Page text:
I would also like to thank The Puyallup Post student staff for all of the fun times and for the memories that I will take with me wherever I go. I wish everyone the absolute best moving forward with their lives.
With the conclusion of the 2012-13 school year so too will come the conclusion of many students’ experiences at Pierce College. I am among the ranks of those departing from Pierce, and I will remember my experiences on campus as a time of preparation before the adventure that is life.
My time at Pierce has been memorable, but there is one moment during fall quarter that will not be forgotten.
There is something invigorating about witnessing a wrong and attempting to right it. Possibly it is the internal knowledge of a public morality, but for whatever reason, it’s rewarding. While odd to think, the most memorable moment of the 2012-13 school year for myself was nothing that brought great joy to anyone, but simply was fixed.
This event took place during fall quarter, while disturbing and unbelievable at the time, I never imagined that I would witness a hit-and-run car incident, let alone in the lower parking lot of Pierce. From the library myself and a group of others witnessed the repetitive hitting of a parked vehicle.
We all truly laughed in disbelief as the perpetrator jolted the parked vehicle up into the air, scraping across its rear in an attempt to park. After again hitting the now thoroughly scratched vehicle, the perpetrator retreated to a different part of the parking lot, but did not remain blameless for the action. Wanting to provide information on the incident a party departed to comb the parking lot until the both cars information was documented. We reported the incident to campus security after identifying the make and license identification of both cars.
After this we thought the incident was over, however, this wasn’t true. The next day our faith in student drivers returned when campus security tailed in the hit car and addressed the issue.
After two years of attending Pierce College Puyallup, my final day on the campus will be June 10 when I take my last exam.
In a way, Pierce College is a school of learning for me that high school never was. Every instructor that has taught my classes has instilled within me an interest in their subject and a desire to learn. Even for required courses that I entered reluctantly only with the aim to earn my associate’s degree, I left with more knowledge to apply to my life.
We have a number of memorable professors here in every discipline. In social science courses alone, I have been instructed by three excellent professors: Floyd Churchill, John Lucas and Chris Vanneson. Churchill is who first sparked my interest in politics, and Lucas built on that spark through his ability to capture one’s attention and make his lectures unforgettable. I also cannot imagine anyone leaving Pierce without taking a class from Vanneson, whose knowledge in so many diverse subjects surpasses any other person I know, as does his enthusiasm.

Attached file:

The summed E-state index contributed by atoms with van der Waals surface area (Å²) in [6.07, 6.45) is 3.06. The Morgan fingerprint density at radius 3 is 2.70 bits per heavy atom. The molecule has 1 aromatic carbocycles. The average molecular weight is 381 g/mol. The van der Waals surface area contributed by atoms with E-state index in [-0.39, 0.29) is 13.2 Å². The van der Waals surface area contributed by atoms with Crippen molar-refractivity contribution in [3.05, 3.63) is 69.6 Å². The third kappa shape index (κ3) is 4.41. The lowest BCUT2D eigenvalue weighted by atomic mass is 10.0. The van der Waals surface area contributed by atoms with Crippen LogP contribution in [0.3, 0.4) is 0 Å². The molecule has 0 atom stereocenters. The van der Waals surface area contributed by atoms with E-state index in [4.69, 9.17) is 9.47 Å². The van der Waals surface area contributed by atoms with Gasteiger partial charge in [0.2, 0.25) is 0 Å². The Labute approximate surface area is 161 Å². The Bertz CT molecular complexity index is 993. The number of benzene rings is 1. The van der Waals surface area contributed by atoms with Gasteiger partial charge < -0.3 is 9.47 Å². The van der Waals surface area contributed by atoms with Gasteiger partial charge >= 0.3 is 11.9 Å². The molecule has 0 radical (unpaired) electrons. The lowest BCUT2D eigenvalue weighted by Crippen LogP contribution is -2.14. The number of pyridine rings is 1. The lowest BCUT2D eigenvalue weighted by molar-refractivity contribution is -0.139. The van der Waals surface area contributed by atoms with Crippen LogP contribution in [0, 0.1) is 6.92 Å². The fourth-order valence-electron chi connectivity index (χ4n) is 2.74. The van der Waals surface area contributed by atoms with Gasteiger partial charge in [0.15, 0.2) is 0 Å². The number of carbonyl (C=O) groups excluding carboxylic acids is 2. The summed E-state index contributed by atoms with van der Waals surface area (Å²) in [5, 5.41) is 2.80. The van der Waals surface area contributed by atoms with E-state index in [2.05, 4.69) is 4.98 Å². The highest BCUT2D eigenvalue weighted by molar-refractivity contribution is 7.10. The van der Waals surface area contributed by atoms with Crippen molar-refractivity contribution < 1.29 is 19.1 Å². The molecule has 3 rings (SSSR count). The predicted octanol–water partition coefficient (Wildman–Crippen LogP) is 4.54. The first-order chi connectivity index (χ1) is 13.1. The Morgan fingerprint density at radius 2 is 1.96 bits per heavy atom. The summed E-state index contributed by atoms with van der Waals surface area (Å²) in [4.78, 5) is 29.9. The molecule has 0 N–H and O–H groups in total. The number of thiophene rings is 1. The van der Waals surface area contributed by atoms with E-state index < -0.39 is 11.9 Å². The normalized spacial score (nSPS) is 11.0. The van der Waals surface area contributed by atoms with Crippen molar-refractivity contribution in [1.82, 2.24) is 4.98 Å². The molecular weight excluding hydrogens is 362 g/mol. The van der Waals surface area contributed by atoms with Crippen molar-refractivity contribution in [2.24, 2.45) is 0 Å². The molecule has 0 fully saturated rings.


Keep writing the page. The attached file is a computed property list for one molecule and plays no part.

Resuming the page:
I didn’t expect to pursue a degree in political science before I came to Pierce College, but three wonderful instructors changed that. In a few months I will be transferring to Brigham Young University, where I plan on majoring in English and minoring in political science.
Outside academics, Pierce College has made me grow as a person. It has given me the freedom to develop to my own potential without restraints. Pierce has touched me beyond the realm of education and has taught me to be confident with who I am and to never stop trying.
Today, I say farewell to this institution and its associated members. I thank you all for your time, service and dedication. Pierce College has made me a better person because it’s comprised of great people, for which I’m grateful.
I also bid adieu to my fellow The Post members, who have been a pleasure to work and laugh with. We are such a fun, diverse group, which is why I believe we were so successful. Thank you for your support and I wish you all the best next year.
When I started on The Puyallup Post newspaper in the winter quarter, I was eager to begin taking pictures for my first assignment because this was my first job.
I am proud of what I have accomplished in what seems like such a short amount of time. My first assignment was enjoyable because I was able to show the interactions and feelings of people who enjoyed celebrating Valentine’s Day.
Shoutouts were also entertaining to do because there is such a variety of views that the students at Pierce College bring, and shoutouts allow those perspectives to be shown and debated between.
I have learned a variety of skills such as communication through the interaction between myself and my wonderful co-workers, professors, faculty and fellow peers.
I have also learned how to apply my creativity to each event assignment by describing events and capturing a picture so it gives the feel of the environment at Pierce College.
Finally, I have improved my sense of perseverance because even though I am not a reporter I was still able to be successful in writing my first article, which was my view on why Pierce College should add surveillance cameras to every classroom. As a result of learning these life skills, I am definitely looking forward to continuing to grow as not just a student but also a photographer.
The Puyallup Post is the award-winning student news of Pierce College Puyallup in Puyallup, Washington. Copyright The Puyallup Post 2017. Twitter/Instagram @puyalluppost